Industry must place accountability on the team. But more importantly, industry officers must recognize positive things that happen within the team. Industry is still quick to point out mistakes, which is necessary, but reluctant to provide positive reinforcement. This approach develops "coach-conscious" employees. An environment in which employees are playing to not lose, and to not make mistakes, is an environment which will become, at best, a haven for survivors. Zero tolerance for mistakes is detrimental to a winning attitude. If mistakes are not made, then productivity is not very high.
How do soft skills such as communication and assertiveness affect your leadership abilities?
The most important soft skills are recognizing individual assets and liabilities, and learning how to recover quicker from adversity. Team leaders are critical to helping individuals with these tasks. Of course, good old-fashioned communication is necessary within the team, talking with each other.
We have a misconception that social media is a communication tool. Social media is an efficient way to transmit information, but not an effective communication tool. If 60% of communication is non-verbal, then we need to encourage employees to talk face-to-face. Reading body language is a critical tool for leaders. We must recognize that emotion as a supplement to talent separates winners from survivors, whereas negative emotion creates survivors.
Out of all the tips you provide in your book, Commonsense Leadership, which ones do you personally find the most useful?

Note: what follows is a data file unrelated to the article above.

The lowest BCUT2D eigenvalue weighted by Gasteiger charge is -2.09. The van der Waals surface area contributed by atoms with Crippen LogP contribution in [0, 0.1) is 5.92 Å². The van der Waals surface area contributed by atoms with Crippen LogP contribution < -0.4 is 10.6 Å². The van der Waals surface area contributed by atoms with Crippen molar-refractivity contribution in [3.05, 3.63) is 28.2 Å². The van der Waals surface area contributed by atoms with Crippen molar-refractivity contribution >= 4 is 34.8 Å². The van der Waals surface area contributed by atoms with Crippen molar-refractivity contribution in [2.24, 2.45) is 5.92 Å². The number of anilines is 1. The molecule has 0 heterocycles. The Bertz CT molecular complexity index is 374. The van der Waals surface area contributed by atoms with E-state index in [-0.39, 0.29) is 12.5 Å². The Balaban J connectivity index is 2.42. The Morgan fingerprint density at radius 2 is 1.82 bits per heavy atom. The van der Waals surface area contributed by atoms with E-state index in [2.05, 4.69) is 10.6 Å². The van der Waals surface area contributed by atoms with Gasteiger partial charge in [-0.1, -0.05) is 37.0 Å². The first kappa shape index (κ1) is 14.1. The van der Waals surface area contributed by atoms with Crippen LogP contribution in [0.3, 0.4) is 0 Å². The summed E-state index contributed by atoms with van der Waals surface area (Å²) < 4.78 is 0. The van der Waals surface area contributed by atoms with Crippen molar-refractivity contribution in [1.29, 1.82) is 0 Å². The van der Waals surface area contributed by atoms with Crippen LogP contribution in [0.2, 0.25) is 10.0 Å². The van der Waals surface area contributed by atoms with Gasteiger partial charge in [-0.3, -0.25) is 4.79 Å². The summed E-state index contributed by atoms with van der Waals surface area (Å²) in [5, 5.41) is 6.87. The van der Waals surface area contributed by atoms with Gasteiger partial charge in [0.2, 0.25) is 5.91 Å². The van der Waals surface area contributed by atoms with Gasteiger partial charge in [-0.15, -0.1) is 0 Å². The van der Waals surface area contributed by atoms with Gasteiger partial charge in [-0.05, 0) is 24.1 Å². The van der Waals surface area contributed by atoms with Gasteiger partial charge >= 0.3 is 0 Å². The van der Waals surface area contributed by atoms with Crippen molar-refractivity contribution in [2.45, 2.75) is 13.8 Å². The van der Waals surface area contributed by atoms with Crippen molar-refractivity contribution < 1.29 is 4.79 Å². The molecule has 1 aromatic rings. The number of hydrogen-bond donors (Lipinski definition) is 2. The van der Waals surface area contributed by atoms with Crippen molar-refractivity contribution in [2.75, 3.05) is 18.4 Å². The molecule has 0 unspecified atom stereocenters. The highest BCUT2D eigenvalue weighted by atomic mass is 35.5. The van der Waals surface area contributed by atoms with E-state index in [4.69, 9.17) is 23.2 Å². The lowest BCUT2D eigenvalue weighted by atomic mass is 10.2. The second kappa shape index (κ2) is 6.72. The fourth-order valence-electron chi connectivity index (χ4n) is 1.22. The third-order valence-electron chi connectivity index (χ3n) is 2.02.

There are four tips which I structure all my programs around, both in sport and in industry.
a. Recognize your assets and liabilities and build your mental development around your assets. Don't spend time and energy worrying about your liabilities. Flaunt your assets. Control what you can control, and let the rest go.
b. Learn to recover quicker from adversity. Adversity is a part of life and business. Winners recover quickly; survivors carry adversity baggage.
c. As a leader, create a positive, motivating environment for your team. Don't waste time and money trying to motivate individuals. If players are not motivated to be on your team, they should not be on the team.
d. Stay balanced in your life. Don't put your life into your work. Work is what you do; it is not your life.
Why should everyone work to improve their ‘mental game’?
Very simply because mental development separates you from others who have the same talent as you have. Mental development makes average talent better and good talent great.
In your opinion, what makes a strong leader?
A good leader puts players in an environment to facilitate success.
A good leader creates a positive physical and mental environment for the team.
A good leader promotes risk taking and is always available to help players recover from adversity, which surely comes with taking risks.
A good leader helps players understand that if you don't play to win every day, then you should not play.
What is the one main lesson you would like people to learn from reading Commonsense Leadership?
As the title states, commonsense is the foundation for effective leadership.
Dr. Jack Llewellyn's book, Commonsense Leadership: No Nonsense Rules for Improving Your Mental Game and Increasing Your Team's Performance, is available to order now on Amazon. If you'd like to connect with Jack, you can find him on Twitter at @Center4Winning.